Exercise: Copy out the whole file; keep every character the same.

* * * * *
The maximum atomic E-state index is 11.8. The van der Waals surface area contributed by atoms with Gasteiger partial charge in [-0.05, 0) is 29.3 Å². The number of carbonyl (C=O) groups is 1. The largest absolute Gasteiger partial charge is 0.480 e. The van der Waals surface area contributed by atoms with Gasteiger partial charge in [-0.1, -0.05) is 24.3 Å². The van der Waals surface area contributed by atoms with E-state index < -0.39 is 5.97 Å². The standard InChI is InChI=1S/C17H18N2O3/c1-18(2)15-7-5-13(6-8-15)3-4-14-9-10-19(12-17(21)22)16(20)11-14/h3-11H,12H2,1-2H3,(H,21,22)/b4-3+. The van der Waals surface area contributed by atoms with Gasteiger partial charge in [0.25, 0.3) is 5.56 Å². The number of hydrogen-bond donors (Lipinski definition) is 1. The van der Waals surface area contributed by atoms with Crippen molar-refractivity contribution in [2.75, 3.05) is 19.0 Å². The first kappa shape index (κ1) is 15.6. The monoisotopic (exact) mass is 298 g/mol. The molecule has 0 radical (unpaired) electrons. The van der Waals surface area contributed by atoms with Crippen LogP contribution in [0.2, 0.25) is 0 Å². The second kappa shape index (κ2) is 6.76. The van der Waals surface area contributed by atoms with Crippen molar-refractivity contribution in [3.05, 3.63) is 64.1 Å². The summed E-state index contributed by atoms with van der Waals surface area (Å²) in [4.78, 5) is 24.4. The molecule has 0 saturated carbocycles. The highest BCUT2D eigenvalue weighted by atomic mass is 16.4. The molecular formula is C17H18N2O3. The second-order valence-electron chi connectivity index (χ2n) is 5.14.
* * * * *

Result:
The maximum atomic E-state index is 11.8. The van der Waals surface area contributed by atoms with Gasteiger partial charge in [-0.05, 0) is 29.3 Å². The number of carbonyl (C=O) groups is 1. The largest absolute Gasteiger partial charge is 0.480 e. The van der Waals surface area contributed by atoms with Gasteiger partial charge in [-0.1, -0.05) is 24.3 Å². The van der Waals surface area contributed by atoms with E-state index < -0.39 is 5.97 Å². The standard InChI is InChI=1S/C17H18N2O3/c1-18(2)15-7-5-13(6-8-15)3-4-14-9-10-19(12-17(21)22)16(20)11-14/h3-11H,12H2,1-2H3,(H,21,22)/b4-3+. The van der Waals surface area contributed by atoms with Gasteiger partial charge in [0.25, 0.3) is 5.56 Å². The number of hydrogen-bond donors (Lipinski definition) is 1. The van der Waals surface area contributed by atoms with Crippen molar-refractivity contribution in [2.75, 3.05) is 19.0 Å². The first kappa shape index (κ1) is 15.6. The monoisotopic (exact) mass is 298 g/mol. The molecule has 0 radical (unpaired) electrons. The van der Waals surface area contributed by atoms with Crippen LogP contribution in [0.2, 0.25) is 0 Å². The second kappa shape index (κ2) is 6.76. The van der Waals surface area contributed by atoms with Crippen molar-refractivity contribution in [3.05, 3.63) is 64.1 Å². The summed E-state index contributed by atoms with van der Waals surface area (Å²) in [4.78, 5) is 24.4. The molecule has 0 saturated carbocycles. The highest BCUT2D eigenvalue weighted by atomic mass is 16.4. The molecular formula is C17H18N2O3. The second-order valence-electron chi connectivity index (χ2n) is 5.14.